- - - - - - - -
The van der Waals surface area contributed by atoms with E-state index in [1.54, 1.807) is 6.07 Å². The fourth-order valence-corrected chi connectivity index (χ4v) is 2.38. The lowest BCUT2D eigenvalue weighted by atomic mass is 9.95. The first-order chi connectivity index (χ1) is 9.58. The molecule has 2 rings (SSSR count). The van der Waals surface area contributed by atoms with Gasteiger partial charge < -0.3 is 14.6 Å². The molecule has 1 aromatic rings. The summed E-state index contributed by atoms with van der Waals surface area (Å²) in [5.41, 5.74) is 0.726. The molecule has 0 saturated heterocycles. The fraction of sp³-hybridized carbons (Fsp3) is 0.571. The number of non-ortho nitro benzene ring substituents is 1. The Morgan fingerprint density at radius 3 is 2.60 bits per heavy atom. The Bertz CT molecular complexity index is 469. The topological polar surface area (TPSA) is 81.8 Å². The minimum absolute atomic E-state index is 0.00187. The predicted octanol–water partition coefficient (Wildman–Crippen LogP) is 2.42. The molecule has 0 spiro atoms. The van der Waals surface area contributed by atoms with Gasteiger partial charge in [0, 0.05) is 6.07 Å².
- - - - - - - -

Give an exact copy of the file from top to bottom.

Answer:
The van der Waals surface area contributed by atoms with E-state index in [1.54, 1.807) is 6.07 Å². The fourth-order valence-corrected chi connectivity index (χ4v) is 2.38. The lowest BCUT2D eigenvalue weighted by atomic mass is 9.95. The first-order chi connectivity index (χ1) is 9.58. The molecule has 2 rings (SSSR count). The van der Waals surface area contributed by atoms with Gasteiger partial charge < -0.3 is 14.6 Å². The molecule has 1 aromatic rings. The summed E-state index contributed by atoms with van der Waals surface area (Å²) in [5.41, 5.74) is 0.726. The molecule has 0 saturated heterocycles. The fraction of sp³-hybridized carbons (Fsp3) is 0.571. The number of non-ortho nitro benzene ring substituents is 1. The Morgan fingerprint density at radius 3 is 2.60 bits per heavy atom. The Bertz CT molecular complexity index is 469. The topological polar surface area (TPSA) is 81.8 Å². The minimum absolute atomic E-state index is 0.00187. The predicted octanol–water partition coefficient (Wildman–Crippen LogP) is 2.42. The molecule has 0 spiro atoms. The van der Waals surface area contributed by atoms with Gasteiger partial charge in [0, 0.05) is 6.07 Å².